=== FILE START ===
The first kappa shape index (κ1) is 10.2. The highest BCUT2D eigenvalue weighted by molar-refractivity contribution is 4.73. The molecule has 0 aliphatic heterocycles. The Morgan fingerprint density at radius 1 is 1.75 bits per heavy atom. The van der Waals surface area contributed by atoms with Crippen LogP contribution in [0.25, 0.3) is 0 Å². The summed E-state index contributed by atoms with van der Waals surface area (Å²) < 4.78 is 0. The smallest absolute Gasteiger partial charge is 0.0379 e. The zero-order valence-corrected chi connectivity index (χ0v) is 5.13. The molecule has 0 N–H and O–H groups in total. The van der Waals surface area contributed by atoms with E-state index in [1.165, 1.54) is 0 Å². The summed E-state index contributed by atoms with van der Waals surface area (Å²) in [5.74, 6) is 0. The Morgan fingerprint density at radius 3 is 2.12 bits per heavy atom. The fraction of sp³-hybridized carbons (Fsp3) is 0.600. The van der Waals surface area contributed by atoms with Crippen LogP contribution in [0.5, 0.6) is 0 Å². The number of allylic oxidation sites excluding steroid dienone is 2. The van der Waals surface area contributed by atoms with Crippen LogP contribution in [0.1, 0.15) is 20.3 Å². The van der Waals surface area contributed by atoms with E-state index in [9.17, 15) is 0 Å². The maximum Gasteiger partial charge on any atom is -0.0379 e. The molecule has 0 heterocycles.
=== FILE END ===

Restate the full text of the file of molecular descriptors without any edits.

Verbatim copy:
The first kappa shape index (κ1) is 10.2. The highest BCUT2D eigenvalue weighted by molar-refractivity contribution is 4.73. The molecule has 0 aliphatic heterocycles. The Morgan fingerprint density at radius 1 is 1.75 bits per heavy atom. The van der Waals surface area contributed by atoms with Crippen LogP contribution in [0.25, 0.3) is 0 Å². The summed E-state index contributed by atoms with van der Waals surface area (Å²) < 4.78 is 0. The smallest absolute Gasteiger partial charge is 0.0379 e. The zero-order valence-corrected chi connectivity index (χ0v) is 5.13. The molecule has 0 N–H and O–H groups in total. The van der Waals surface area contributed by atoms with E-state index in [1.165, 1.54) is 0 Å². The summed E-state index contributed by atoms with van der Waals surface area (Å²) in [5.74, 6) is 0. The Morgan fingerprint density at radius 3 is 2.12 bits per heavy atom. The fraction of sp³-hybridized carbons (Fsp3) is 0.600. The van der Waals surface area contributed by atoms with Crippen LogP contribution in [0.5, 0.6) is 0 Å². The number of allylic oxidation sites excluding steroid dienone is 2. The van der Waals surface area contributed by atoms with Crippen LogP contribution in [0.1, 0.15) is 20.3 Å². The van der Waals surface area contributed by atoms with E-state index in [9.17, 15) is 0 Å². The maximum Gasteiger partial charge on any atom is -0.0379 e. The molecule has 0 heterocycles.